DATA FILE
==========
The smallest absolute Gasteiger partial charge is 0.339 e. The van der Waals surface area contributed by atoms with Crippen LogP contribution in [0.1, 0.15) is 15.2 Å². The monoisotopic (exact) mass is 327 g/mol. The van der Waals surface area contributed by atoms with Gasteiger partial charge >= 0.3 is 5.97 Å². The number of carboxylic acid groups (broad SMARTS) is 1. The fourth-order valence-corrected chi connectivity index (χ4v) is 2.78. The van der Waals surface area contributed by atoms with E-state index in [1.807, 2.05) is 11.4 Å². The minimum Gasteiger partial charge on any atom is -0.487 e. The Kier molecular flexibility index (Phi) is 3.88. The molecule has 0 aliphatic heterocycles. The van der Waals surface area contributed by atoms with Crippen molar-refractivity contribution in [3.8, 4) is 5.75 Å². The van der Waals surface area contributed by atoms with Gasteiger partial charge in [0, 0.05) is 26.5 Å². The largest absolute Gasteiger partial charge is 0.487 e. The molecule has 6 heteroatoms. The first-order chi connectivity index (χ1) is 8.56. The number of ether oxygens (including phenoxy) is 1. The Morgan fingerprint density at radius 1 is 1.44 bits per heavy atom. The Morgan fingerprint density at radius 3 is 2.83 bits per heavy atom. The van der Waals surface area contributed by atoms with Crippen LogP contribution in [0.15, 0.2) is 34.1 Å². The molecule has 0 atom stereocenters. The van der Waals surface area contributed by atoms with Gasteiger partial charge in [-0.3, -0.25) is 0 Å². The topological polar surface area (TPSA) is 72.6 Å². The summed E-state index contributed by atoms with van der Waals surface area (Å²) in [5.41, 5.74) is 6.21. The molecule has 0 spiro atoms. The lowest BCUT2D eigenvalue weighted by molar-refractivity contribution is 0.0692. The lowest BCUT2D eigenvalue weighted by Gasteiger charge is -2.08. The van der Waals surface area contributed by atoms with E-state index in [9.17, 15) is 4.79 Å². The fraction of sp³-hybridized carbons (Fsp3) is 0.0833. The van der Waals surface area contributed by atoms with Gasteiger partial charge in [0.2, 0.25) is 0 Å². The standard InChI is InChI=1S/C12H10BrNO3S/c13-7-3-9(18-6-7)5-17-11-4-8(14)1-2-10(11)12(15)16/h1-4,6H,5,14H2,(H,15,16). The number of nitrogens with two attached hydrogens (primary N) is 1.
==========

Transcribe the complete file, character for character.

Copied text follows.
The smallest absolute Gasteiger partial charge is 0.339 e. The van der Waals surface area contributed by atoms with Crippen LogP contribution in [0.1, 0.15) is 15.2 Å². The monoisotopic (exact) mass is 327 g/mol. The van der Waals surface area contributed by atoms with Gasteiger partial charge >= 0.3 is 5.97 Å². The number of carboxylic acid groups (broad SMARTS) is 1. The fourth-order valence-corrected chi connectivity index (χ4v) is 2.78. The van der Waals surface area contributed by atoms with E-state index in [1.807, 2.05) is 11.4 Å². The minimum Gasteiger partial charge on any atom is -0.487 e. The Kier molecular flexibility index (Phi) is 3.88. The molecule has 0 aliphatic heterocycles. The van der Waals surface area contributed by atoms with Crippen molar-refractivity contribution in [3.8, 4) is 5.75 Å². The van der Waals surface area contributed by atoms with Gasteiger partial charge in [0, 0.05) is 26.5 Å². The largest absolute Gasteiger partial charge is 0.487 e. The molecule has 6 heteroatoms. The first-order chi connectivity index (χ1) is 8.56. The number of ether oxygens (including phenoxy) is 1. The Morgan fingerprint density at radius 1 is 1.44 bits per heavy atom. The Morgan fingerprint density at radius 3 is 2.83 bits per heavy atom. The van der Waals surface area contributed by atoms with Crippen LogP contribution in [0.15, 0.2) is 34.1 Å². The molecule has 0 atom stereocenters. The van der Waals surface area contributed by atoms with Gasteiger partial charge in [-0.3, -0.25) is 0 Å². The topological polar surface area (TPSA) is 72.6 Å². The summed E-state index contributed by atoms with van der Waals surface area (Å²) in [5.41, 5.74) is 6.21. The molecule has 0 spiro atoms. The lowest BCUT2D eigenvalue weighted by molar-refractivity contribution is 0.0692. The lowest BCUT2D eigenvalue weighted by Gasteiger charge is -2.08. The van der Waals surface area contributed by atoms with E-state index in [9.17, 15) is 4.79 Å². The fraction of sp³-hybridized carbons (Fsp3) is 0.0833. The van der Waals surface area contributed by atoms with Gasteiger partial charge in [0.2, 0.25) is 0 Å². The standard InChI is InChI=1S/C12H10BrNO3S/c13-7-3-9(18-6-7)5-17-11-4-8(14)1-2-10(11)12(15)16/h1-4,6H,5,14H2,(H,15,16). The number of nitrogens with two attached hydrogens (primary N) is 1.